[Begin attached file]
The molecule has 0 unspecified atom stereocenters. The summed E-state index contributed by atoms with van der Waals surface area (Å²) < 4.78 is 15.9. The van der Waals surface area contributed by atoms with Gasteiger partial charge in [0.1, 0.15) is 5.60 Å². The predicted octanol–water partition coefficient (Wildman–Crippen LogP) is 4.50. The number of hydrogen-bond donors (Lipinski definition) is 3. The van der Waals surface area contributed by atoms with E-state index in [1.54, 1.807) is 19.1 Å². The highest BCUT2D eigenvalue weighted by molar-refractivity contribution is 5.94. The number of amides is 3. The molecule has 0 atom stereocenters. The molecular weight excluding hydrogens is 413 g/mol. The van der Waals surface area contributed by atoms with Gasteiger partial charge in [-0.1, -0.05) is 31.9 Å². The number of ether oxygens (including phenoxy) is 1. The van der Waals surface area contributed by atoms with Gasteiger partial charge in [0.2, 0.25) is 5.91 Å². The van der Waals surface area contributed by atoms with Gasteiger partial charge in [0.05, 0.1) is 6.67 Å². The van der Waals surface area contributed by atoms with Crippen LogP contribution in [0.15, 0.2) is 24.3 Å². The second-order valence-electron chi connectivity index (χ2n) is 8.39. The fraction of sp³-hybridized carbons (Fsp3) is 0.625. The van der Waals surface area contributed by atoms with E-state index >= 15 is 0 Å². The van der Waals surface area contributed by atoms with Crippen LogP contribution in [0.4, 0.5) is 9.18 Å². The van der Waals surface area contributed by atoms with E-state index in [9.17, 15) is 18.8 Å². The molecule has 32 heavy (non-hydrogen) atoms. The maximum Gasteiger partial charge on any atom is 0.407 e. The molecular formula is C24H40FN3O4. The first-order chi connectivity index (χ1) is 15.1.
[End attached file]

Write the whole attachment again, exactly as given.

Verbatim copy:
The molecule has 0 unspecified atom stereocenters. The summed E-state index contributed by atoms with van der Waals surface area (Å²) < 4.78 is 15.9. The van der Waals surface area contributed by atoms with Gasteiger partial charge in [0.1, 0.15) is 5.60 Å². The predicted octanol–water partition coefficient (Wildman–Crippen LogP) is 4.50. The number of hydrogen-bond donors (Lipinski definition) is 3. The van der Waals surface area contributed by atoms with E-state index in [1.54, 1.807) is 19.1 Å². The highest BCUT2D eigenvalue weighted by molar-refractivity contribution is 5.94. The number of amides is 3. The molecule has 0 atom stereocenters. The molecular weight excluding hydrogens is 413 g/mol. The van der Waals surface area contributed by atoms with Gasteiger partial charge in [-0.1, -0.05) is 31.9 Å². The number of ether oxygens (including phenoxy) is 1. The van der Waals surface area contributed by atoms with Gasteiger partial charge in [0.2, 0.25) is 5.91 Å². The van der Waals surface area contributed by atoms with Gasteiger partial charge in [0.05, 0.1) is 6.67 Å². The van der Waals surface area contributed by atoms with Crippen LogP contribution in [0.15, 0.2) is 24.3 Å². The second-order valence-electron chi connectivity index (χ2n) is 8.39. The fraction of sp³-hybridized carbons (Fsp3) is 0.625. The van der Waals surface area contributed by atoms with E-state index >= 15 is 0 Å². The van der Waals surface area contributed by atoms with Crippen LogP contribution in [0.4, 0.5) is 9.18 Å². The van der Waals surface area contributed by atoms with E-state index in [9.17, 15) is 18.8 Å². The molecule has 32 heavy (non-hydrogen) atoms. The maximum Gasteiger partial charge on any atom is 0.407 e. The molecular formula is C24H40FN3O4. The first-order chi connectivity index (χ1) is 15.1.